Colic Scare
 
 

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Colic Scare

This is a discussion on Colic Scare within the Horse Health forums, part of the Keeping and Caring for Horses category
  • Horse colics every few months
  • Taco bell and cholic

 
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    11-30-2008, 10:40 PM
  #1
Yearling
Colic Scare

I was out visitig the ranch this weekend and Rain my Arabian x Paint filly was acting strange. She'd get up and lay down and get up again. Roll around alot but it wasn't like happy rolling, she'd just barely wriggle around then lay flat but rigid. Her tail was all crooked too. Everytime she would try to bend down and eat her food her hind legs got all funny like it hurt them or her back. So I called the vet immediately and described everythig I saw. She was also pawing and trying to eat her food but reaching it seemed really hard. While I waited for a call back I walked her around a bit cause we had a horse get constipated once and it was kinda like that. Gave her some food by hand to see if she'd actually eat it. When I got the call back he said that she was having a bad case of Taco Bell Syndrome. Gas.... lolShe was in pain an wasn't sure what to do about it so that's why she was wondering around all funny.
     
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    11-30-2008, 10:46 PM
  #2
Trained
Aww! Poor baby!

LoL! Taco Bell Syndrome! That's funny :)
Glad she's okay though
     
    11-30-2008, 10:50 PM
  #3
Yearling
I'm sorry, but I just can't see how a vet can make a diagnosis like that without an exam. While it makes you feel better, I would still be cautious and watch her closely for the next few days. We had a patient that came in after a week of "sorta colicy on and off" but the rest of the time eating normally, playing, etc. She had a horrible impaction that had likely built up over those days as the owner said that the well water had been treated just prior to the start of symptoms and her mare hadn't been drinking much since.
     
    11-30-2008, 11:39 PM
  #4
Trained
I agree with Ryle here. How can your vet be certain if he wasn't able to see the horse? How can he be sure that you described everything accurately? (not saying you didn't but he doesn't know that 100%)

I do hope she's ok though. Colic is a very scary thing.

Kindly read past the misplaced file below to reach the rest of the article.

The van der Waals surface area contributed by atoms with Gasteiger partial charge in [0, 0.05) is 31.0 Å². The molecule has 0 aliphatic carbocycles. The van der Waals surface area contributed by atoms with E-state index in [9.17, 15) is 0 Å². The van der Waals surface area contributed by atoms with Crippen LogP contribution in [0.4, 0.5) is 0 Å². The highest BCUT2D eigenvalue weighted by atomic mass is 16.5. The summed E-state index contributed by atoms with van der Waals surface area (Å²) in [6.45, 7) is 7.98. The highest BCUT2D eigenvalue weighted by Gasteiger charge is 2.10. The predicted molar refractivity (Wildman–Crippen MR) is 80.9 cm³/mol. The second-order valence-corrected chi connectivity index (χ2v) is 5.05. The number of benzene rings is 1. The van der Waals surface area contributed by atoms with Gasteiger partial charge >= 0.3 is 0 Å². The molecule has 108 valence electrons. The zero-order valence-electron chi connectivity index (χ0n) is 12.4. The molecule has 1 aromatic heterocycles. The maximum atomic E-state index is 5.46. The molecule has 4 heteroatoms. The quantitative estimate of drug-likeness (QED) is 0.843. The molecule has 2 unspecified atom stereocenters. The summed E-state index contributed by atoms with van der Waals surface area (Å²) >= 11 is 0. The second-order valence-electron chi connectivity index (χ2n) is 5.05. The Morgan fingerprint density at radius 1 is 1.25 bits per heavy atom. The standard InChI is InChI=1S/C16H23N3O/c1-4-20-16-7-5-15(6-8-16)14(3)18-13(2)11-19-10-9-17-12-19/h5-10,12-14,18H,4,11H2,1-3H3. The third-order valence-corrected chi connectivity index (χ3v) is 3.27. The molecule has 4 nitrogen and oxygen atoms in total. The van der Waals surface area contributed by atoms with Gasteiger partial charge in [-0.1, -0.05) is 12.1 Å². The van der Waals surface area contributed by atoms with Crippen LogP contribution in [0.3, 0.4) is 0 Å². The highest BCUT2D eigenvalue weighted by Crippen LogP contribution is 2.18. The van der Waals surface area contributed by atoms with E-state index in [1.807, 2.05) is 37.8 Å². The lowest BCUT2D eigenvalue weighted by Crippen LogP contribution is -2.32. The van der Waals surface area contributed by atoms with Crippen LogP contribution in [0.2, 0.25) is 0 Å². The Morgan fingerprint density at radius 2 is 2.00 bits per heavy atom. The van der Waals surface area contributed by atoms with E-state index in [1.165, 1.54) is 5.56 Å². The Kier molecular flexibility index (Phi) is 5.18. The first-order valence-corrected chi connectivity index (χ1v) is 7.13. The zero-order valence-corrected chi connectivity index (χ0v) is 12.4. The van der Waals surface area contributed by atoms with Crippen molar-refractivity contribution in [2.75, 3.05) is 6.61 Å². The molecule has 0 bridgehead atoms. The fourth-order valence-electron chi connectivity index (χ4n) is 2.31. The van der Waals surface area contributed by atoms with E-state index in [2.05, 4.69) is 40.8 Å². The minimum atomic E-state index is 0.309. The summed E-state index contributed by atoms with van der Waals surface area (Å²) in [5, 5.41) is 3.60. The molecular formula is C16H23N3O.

12-01-2008, 02:47 PM
  #5
Yearling
I'd third Ryle. I don't think that is what I would consider an appropriate response.

Hoping things turn out fine.
     
    12-01-2008, 08:59 PM
  #6
Yearling
He did tell us to keep an eye on her, I forgot to mention that. She was fine after a couple hours and was fine the next morning and still good today.
     
    12-01-2008, 10:07 PM
  #7
Started
I definitely agree with Ryle as well. Also, if you even suspect that your horse is colicking, don't feed him. It will make it worse. My horse just recently colicked. When I thought she was starting to feel better, I tried giving her some grain to see if she'd eat it (b/c she had been uninterested in food) which she did, but it only made her feel worse. Especially if its an impaction, the food will just build up.

I would definitely watch her, especially since she rolled. Watch for ANY signs of discomfort reappearing. If there is, get the vet out immediately. If she's still in pain, he needs to feel into her intestinal tract. As well, there is gastric colic, which is a build up of gas. All the signs you described sounded like colic. Colic is simply abdominal pain and sometimes it can be very mild. If she's feeling discomfort in her belly, its some form of colic.

Oh, and is she passing manure? If so, if its really dry, that is also a sign of colic. You want to see very soft manure.

Hope everything turns out okay. Not trying to scare you with this, just letting you know, because I just went through this last week, and colic can be very serious.
     
    12-02-2008, 01:18 PM
  #8
Yearling
She passed poop when I was leading her around and it was very soft very healthy. :)
     
    12-03-2008, 02:13 AM
  #9
Foal
I had a horse once that was prone to colic like that every few months, and then one day he got it really bad and banamine and walking didn't get him over it so we rushed him to the clinic where they diagnosed a twisted gut and an operation was necessary to save his life. It was a success, but the recovery was long and he was never quite the same because of the healing that had to take place in the muscles that had to be cut.

I don't think we could have done anything different in his case, it was just bad luck, but now I am always careful to pour water on really dry hay to moisten it and always keep an eye on them to watch for problems.

Banamine is a great drug, by the way, for most simple colics, it can relax things to where the horse can pass through the problem, but of course with a twist or impaction that can be a whole big different problem
     

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